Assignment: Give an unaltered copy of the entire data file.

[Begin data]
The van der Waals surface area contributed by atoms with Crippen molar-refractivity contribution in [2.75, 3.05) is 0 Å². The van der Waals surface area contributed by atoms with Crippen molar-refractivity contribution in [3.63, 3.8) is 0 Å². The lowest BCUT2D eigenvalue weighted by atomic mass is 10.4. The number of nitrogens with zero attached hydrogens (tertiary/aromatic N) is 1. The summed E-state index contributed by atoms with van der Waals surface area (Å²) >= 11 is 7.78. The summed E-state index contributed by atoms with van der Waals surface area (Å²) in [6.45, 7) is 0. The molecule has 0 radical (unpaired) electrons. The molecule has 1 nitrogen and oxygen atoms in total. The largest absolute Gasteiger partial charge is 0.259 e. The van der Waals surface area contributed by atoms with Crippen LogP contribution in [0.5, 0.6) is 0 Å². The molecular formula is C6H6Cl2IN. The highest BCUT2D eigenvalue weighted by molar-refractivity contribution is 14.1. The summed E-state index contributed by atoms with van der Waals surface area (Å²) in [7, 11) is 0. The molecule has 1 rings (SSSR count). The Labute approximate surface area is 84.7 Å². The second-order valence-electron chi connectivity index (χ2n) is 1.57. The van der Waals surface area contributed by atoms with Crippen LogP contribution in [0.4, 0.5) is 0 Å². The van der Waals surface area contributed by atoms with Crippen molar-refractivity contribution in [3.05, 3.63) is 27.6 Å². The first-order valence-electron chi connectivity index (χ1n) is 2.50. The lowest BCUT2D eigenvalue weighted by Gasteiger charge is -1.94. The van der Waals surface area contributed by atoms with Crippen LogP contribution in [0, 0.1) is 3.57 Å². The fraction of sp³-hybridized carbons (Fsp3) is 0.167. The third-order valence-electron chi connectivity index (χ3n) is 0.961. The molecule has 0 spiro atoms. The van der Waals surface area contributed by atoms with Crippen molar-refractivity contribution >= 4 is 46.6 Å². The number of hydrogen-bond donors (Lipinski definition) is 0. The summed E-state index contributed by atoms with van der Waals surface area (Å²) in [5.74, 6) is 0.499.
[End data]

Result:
The van der Waals surface area contributed by atoms with Crippen molar-refractivity contribution in [2.75, 3.05) is 0 Å². The van der Waals surface area contributed by atoms with Crippen molar-refractivity contribution in [3.63, 3.8) is 0 Å². The lowest BCUT2D eigenvalue weighted by atomic mass is 10.4. The number of nitrogens with zero attached hydrogens (tertiary/aromatic N) is 1. The summed E-state index contributed by atoms with van der Waals surface area (Å²) >= 11 is 7.78. The summed E-state index contributed by atoms with van der Waals surface area (Å²) in [6.45, 7) is 0. The molecule has 0 radical (unpaired) electrons. The molecule has 1 nitrogen and oxygen atoms in total. The largest absolute Gasteiger partial charge is 0.259 e. The van der Waals surface area contributed by atoms with Crippen LogP contribution in [0.5, 0.6) is 0 Å². The molecular formula is C6H6Cl2IN. The highest BCUT2D eigenvalue weighted by molar-refractivity contribution is 14.1. The summed E-state index contributed by atoms with van der Waals surface area (Å²) in [7, 11) is 0. The molecule has 1 rings (SSSR count). The Labute approximate surface area is 84.7 Å². The second-order valence-electron chi connectivity index (χ2n) is 1.57. The van der Waals surface area contributed by atoms with Crippen LogP contribution in [0.4, 0.5) is 0 Å². The van der Waals surface area contributed by atoms with Crippen molar-refractivity contribution in [3.05, 3.63) is 27.6 Å². The first-order valence-electron chi connectivity index (χ1n) is 2.50. The lowest BCUT2D eigenvalue weighted by Gasteiger charge is -1.94. The van der Waals surface area contributed by atoms with Crippen LogP contribution in [0, 0.1) is 3.57 Å². The fraction of sp³-hybridized carbons (Fsp3) is 0.167. The third-order valence-electron chi connectivity index (χ3n) is 0.961. The molecule has 0 spiro atoms. The van der Waals surface area contributed by atoms with Crippen molar-refractivity contribution >= 4 is 46.6 Å². The number of hydrogen-bond donors (Lipinski definition) is 0. The summed E-state index contributed by atoms with van der Waals surface area (Å²) in [5.74, 6) is 0.499.